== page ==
Illegal to Fire Employee for Sincerely Held Religious Beliefs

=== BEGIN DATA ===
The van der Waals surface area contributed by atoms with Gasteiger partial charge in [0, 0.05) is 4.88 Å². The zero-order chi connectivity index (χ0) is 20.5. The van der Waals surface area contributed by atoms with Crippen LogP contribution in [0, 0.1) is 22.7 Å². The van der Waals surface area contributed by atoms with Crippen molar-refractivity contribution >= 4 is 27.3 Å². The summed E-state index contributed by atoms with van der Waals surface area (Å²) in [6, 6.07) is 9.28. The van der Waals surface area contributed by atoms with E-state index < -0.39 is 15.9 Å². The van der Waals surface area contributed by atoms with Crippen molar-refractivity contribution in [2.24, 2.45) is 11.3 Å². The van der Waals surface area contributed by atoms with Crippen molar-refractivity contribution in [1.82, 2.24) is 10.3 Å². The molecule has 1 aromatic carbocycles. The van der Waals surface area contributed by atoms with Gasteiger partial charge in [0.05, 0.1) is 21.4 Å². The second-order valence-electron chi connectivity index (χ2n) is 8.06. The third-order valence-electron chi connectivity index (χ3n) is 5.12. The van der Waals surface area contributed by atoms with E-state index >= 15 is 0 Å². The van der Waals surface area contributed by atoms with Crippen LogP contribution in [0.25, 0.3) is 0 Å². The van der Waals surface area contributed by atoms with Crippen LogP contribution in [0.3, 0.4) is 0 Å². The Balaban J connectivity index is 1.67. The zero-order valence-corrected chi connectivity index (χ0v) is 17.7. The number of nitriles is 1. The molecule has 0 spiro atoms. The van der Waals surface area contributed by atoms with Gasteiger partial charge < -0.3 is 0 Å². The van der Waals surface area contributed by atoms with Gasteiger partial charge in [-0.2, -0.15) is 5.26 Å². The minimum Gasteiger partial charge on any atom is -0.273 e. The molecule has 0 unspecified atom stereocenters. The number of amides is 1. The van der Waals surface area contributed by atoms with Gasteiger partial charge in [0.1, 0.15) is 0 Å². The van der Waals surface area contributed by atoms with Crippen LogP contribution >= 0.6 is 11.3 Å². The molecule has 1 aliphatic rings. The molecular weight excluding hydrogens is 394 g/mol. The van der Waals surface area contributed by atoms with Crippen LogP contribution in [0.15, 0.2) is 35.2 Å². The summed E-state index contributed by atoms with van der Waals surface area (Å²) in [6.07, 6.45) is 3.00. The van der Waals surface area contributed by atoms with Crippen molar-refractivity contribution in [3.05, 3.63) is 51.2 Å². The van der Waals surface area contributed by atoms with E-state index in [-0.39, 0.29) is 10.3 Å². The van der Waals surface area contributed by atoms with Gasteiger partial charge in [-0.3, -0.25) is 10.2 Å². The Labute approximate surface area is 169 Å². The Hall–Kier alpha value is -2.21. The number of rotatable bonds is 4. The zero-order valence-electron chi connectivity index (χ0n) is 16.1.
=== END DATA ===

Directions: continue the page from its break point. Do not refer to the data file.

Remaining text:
A company will reportedly pay $42,500 and other relief to settle a discrimination lawsuit that the Equal Employment Opportunity Commission filed against it.  The EEOC alleged that the company refused to accommodate an employee’s sincerely held religious beliefs and subsequently fired the employee for his religious beliefs for refusing to work on a Saturday.  Cole’s religious beliefs mandated that he not work on Saturdays in observance of the Sabbath, and the company was typically closed on Saturdays, with only limited exceptions.  The company requested that Cole work on a Saturday.  Cole told the company that he could not work on Saturdays because of his religious beliefs, and the company fired Cole for refusing to work that Saturday.  An employer cannot fire an employee for their sincerely-held religious beliefs pursuant to Title VII of the Civil Rights Act of 1964.  Title VII requires employers to provide employees with reasonable accommodations for their sincerely held religious beliefs unless the accommodations would create an undue hardship.  See EEOC v. Greenville Ready Mix Concrete, Inc., No. 4:16-cv-00094-BO (E.D.N.C.).

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